“Our management does nothing but scream and yell. They aren’t looking to solve problems; they’re looking to assign blame.”
“The morale in this place feels like a prison. Coming to
work every day is a beating.”
“I think the leadership here knows what they’re doing, but they don’t even listen to our ideas. I’m on the machine every day; I have practical ideas of how we can get better, but no one to share them with.”
“I have no idea what is expected of me. I think I’m doing a good job, but I get yelled at anyway, and the expectations change every week!”
Any of these sound familiar?
In all likelihood, we’ve all dealt with some, or all, of these issues at some point in our careers. So, what is the common thread between these complaints that I hear on a weekly basis?
Back when I started recruiting, the “Command and Control” style of leadership seemed to be the norm around the industry. Yelling, cursing, and stamping around like an infant was an accepted set of behaviors back then.
It’s not anymore.
The Command and Control style has largely gone the way of the dodo for a couple of reasons: first, corporate offices won’t abide by it in today’s marketplace. They’re too scared of lawsuits and scaring away good talent to risk letting managers run wild.
Secondly, today’s workforce won’t abide by it either. Today’s workforce, especially the younger crowd, knows that there are options out there, and that they don’t have to put up with it anymore. It’s not a black mark to leave a job because of a stifling culture anymore. It’s almost expected.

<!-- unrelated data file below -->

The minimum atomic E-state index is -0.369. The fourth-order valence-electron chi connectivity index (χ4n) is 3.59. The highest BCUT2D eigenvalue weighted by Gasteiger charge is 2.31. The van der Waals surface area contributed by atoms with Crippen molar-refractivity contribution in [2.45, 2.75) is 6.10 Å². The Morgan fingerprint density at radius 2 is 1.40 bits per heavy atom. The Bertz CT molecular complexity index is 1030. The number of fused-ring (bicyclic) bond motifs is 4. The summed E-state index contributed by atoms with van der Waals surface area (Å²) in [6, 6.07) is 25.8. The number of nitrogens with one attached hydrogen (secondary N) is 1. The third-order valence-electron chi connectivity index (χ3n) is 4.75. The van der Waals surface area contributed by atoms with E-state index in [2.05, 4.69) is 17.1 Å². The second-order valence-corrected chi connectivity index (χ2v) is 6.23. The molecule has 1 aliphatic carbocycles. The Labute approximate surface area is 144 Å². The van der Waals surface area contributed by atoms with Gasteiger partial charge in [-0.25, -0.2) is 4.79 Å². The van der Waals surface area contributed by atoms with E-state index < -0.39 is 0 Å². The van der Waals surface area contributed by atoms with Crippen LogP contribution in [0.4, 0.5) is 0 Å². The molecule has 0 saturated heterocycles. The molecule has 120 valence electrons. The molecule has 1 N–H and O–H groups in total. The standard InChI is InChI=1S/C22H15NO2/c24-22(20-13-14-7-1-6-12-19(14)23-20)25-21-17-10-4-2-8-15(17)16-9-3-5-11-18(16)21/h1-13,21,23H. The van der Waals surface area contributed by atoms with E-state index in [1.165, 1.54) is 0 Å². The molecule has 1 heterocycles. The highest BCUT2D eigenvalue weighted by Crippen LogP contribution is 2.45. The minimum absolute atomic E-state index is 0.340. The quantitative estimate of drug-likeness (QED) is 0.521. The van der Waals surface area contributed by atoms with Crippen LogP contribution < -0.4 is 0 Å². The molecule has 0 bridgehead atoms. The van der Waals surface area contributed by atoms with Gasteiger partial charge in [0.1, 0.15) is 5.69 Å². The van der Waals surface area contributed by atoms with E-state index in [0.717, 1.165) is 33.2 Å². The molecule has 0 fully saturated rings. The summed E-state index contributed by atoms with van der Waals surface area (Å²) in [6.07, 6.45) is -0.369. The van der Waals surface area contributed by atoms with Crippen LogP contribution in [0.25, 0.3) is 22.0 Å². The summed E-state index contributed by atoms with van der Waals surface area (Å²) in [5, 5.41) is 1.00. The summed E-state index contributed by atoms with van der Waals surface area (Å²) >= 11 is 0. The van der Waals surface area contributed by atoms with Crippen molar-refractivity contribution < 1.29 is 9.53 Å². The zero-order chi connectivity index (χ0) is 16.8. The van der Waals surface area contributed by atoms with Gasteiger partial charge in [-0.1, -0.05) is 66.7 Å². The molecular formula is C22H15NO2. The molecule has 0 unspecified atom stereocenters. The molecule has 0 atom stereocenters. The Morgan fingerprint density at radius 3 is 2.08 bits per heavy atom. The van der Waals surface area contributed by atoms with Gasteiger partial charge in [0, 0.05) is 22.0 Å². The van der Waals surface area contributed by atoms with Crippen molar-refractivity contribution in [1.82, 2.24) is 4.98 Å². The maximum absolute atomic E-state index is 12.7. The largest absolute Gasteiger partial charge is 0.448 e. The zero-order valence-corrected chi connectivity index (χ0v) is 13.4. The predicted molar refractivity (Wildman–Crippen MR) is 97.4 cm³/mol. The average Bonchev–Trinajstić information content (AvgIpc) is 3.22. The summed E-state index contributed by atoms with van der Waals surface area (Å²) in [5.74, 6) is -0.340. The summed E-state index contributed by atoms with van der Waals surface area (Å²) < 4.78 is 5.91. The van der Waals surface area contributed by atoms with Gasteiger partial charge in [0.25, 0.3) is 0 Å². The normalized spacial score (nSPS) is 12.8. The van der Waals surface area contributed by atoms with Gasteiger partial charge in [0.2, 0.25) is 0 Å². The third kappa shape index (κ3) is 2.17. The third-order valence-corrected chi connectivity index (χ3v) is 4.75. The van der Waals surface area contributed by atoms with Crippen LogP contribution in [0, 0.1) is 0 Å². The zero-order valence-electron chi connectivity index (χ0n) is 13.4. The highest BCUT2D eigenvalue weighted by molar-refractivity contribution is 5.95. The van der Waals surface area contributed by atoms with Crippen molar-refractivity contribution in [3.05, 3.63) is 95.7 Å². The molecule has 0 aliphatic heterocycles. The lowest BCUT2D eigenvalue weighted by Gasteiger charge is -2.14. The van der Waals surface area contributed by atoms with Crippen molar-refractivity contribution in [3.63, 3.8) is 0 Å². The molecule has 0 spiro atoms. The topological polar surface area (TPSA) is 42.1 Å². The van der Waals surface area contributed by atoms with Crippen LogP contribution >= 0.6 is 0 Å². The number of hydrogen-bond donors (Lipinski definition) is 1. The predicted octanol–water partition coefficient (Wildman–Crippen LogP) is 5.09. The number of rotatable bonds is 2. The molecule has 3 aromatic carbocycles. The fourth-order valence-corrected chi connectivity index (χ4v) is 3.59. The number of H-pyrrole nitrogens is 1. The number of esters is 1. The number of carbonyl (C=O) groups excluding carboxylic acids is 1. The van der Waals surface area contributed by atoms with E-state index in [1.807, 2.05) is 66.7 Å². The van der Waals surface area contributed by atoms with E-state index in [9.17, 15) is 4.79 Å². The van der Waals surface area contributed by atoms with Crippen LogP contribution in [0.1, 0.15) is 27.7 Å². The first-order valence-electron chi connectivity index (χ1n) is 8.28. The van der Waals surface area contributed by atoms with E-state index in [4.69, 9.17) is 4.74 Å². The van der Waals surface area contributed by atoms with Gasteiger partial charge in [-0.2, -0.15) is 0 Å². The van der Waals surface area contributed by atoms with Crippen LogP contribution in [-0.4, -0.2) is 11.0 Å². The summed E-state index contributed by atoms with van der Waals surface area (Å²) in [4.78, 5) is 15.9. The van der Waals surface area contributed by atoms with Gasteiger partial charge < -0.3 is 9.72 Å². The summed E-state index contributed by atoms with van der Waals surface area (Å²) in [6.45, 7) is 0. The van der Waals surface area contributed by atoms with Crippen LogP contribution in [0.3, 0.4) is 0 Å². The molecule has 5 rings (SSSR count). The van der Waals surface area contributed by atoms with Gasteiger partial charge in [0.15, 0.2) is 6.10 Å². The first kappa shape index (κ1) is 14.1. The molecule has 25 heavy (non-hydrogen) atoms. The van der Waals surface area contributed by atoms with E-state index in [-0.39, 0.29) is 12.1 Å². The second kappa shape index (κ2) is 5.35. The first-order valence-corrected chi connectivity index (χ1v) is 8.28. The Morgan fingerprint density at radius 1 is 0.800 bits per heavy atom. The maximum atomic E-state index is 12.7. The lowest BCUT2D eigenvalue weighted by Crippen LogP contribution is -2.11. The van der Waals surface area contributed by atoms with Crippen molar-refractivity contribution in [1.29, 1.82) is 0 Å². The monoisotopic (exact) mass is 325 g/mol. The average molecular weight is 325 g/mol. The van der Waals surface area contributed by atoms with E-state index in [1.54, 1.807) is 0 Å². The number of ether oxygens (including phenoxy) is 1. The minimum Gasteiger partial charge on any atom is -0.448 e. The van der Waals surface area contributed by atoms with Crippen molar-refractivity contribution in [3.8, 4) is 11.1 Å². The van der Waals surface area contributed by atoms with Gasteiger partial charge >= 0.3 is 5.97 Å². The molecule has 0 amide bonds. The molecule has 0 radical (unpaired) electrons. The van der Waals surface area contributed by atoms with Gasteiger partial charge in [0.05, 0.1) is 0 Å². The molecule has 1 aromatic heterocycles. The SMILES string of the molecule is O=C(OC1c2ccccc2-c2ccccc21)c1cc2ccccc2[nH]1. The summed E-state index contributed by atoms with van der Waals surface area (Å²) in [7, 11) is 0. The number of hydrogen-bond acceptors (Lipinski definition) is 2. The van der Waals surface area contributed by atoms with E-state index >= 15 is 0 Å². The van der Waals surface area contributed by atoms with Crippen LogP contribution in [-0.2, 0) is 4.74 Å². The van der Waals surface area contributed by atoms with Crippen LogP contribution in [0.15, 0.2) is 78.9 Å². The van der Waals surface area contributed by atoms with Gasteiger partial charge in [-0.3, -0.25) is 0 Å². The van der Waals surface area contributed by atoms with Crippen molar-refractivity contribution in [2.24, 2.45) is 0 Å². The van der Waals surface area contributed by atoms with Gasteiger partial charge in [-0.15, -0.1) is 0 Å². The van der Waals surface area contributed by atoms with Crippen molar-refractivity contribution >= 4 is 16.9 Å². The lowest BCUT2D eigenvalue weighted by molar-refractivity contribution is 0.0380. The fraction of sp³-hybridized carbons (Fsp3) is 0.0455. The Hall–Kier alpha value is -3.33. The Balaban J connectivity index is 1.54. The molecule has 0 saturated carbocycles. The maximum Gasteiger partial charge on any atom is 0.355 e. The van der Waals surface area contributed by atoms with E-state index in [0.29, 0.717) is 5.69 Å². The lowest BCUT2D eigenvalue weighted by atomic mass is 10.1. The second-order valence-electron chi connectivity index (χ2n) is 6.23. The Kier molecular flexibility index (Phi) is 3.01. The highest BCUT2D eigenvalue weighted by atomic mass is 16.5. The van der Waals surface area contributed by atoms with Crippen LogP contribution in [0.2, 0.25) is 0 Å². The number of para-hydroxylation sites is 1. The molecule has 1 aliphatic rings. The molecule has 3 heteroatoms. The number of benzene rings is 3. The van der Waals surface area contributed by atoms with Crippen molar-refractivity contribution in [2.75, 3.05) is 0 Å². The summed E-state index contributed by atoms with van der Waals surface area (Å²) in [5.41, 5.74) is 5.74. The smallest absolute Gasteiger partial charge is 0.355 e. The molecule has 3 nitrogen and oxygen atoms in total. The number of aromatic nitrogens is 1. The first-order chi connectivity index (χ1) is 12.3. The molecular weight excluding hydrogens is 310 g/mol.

It’s not just the younger crowd, though. Those of you with a longer memory will remember that this entire article series started because I got an email from a long-time technician in the industry. He had been in the same facility for decades, and left because the way the leadership still treated their people was unacceptable. He didn’t leave because he wanted more money, or an easier job, he left because he wanted to be shown basic, human respect.
This is a common theme these days. And this is such an easy problem to fix as a manager: don’t be an asshole. I understand that for some of you, that’s the only way you know how to manage, (and notice, I don’t say “lead”) but it doesn’t work long-term anymore.
So, if you can’t yell and scream, how can you fulfill the needs of your employees when it comes to leadership and company culture, AND reach the expectations placed on you by your corporate offices?
Well, I know that this is going to shock you, but my suggestion is basically the same as it always is: Open and Honest Communication.
And note that yelling at employees isn’t “communication” in my book. In my definition, communication is a two-way dialogue. At the end of the day, managers have to manage, but in today’s world, an understanding and fluid discussion up and down an org chart helps organizations get an edge, and keep good people around.
Today’s workforce, again, especially the younger crowd, demands to know the “why” of many facets of their job. Why do we do things this way? Why does this have to be done at all? Why haven’t we tried this?
You can gripe about it all you want: “These kids are all lazy and entitled.” “Back in my day, we just shut up and did what we were told at work.” “It’s not professional to question your manager!” But, after you’ve finished venting, you have to deal with the reality around you. It’s not 1985 anymore.
So, my suggestion is pretty consistent: communicate with your teams directly and respectfully. Listen to the younger opinions, it’s possible they have an approach that might help you modernize and become more effective.
Make sure you are answering questions, and helping your team move forward. This will create a culture that empowers employees, and gives them the sense of ownership in their careers that seems to be rare these days.